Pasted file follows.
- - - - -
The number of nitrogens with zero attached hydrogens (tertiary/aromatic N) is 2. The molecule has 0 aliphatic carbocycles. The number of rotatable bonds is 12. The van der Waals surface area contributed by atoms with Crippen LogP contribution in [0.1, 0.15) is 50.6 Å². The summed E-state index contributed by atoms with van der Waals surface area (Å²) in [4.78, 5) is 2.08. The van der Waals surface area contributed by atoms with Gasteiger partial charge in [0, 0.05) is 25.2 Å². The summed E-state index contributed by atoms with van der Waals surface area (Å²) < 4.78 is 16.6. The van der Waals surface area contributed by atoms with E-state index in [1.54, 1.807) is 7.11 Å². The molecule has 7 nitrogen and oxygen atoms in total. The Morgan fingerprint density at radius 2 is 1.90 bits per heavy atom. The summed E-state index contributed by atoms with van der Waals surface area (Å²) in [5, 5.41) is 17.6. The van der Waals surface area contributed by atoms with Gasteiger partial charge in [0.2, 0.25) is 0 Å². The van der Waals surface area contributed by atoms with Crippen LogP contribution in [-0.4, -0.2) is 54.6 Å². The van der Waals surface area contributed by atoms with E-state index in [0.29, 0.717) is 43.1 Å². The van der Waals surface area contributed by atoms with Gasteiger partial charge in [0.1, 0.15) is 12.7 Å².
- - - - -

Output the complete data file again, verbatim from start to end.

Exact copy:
The number of nitrogens with zero attached hydrogens (tertiary/aromatic N) is 2. The molecule has 0 aliphatic carbocycles. The number of rotatable bonds is 12. The van der Waals surface area contributed by atoms with Crippen LogP contribution in [0.1, 0.15) is 50.6 Å². The summed E-state index contributed by atoms with van der Waals surface area (Å²) in [4.78, 5) is 2.08. The van der Waals surface area contributed by atoms with Gasteiger partial charge in [0, 0.05) is 25.2 Å². The summed E-state index contributed by atoms with van der Waals surface area (Å²) < 4.78 is 16.6. The van der Waals surface area contributed by atoms with E-state index in [1.54, 1.807) is 7.11 Å². The molecule has 7 nitrogen and oxygen atoms in total. The Morgan fingerprint density at radius 2 is 1.90 bits per heavy atom. The summed E-state index contributed by atoms with van der Waals surface area (Å²) in [5, 5.41) is 17.6. The van der Waals surface area contributed by atoms with Gasteiger partial charge in [0.2, 0.25) is 0 Å². The van der Waals surface area contributed by atoms with Crippen LogP contribution in [-0.4, -0.2) is 54.6 Å². The van der Waals surface area contributed by atoms with E-state index in [0.29, 0.717) is 43.1 Å². The van der Waals surface area contributed by atoms with Gasteiger partial charge in [0.1, 0.15) is 12.7 Å².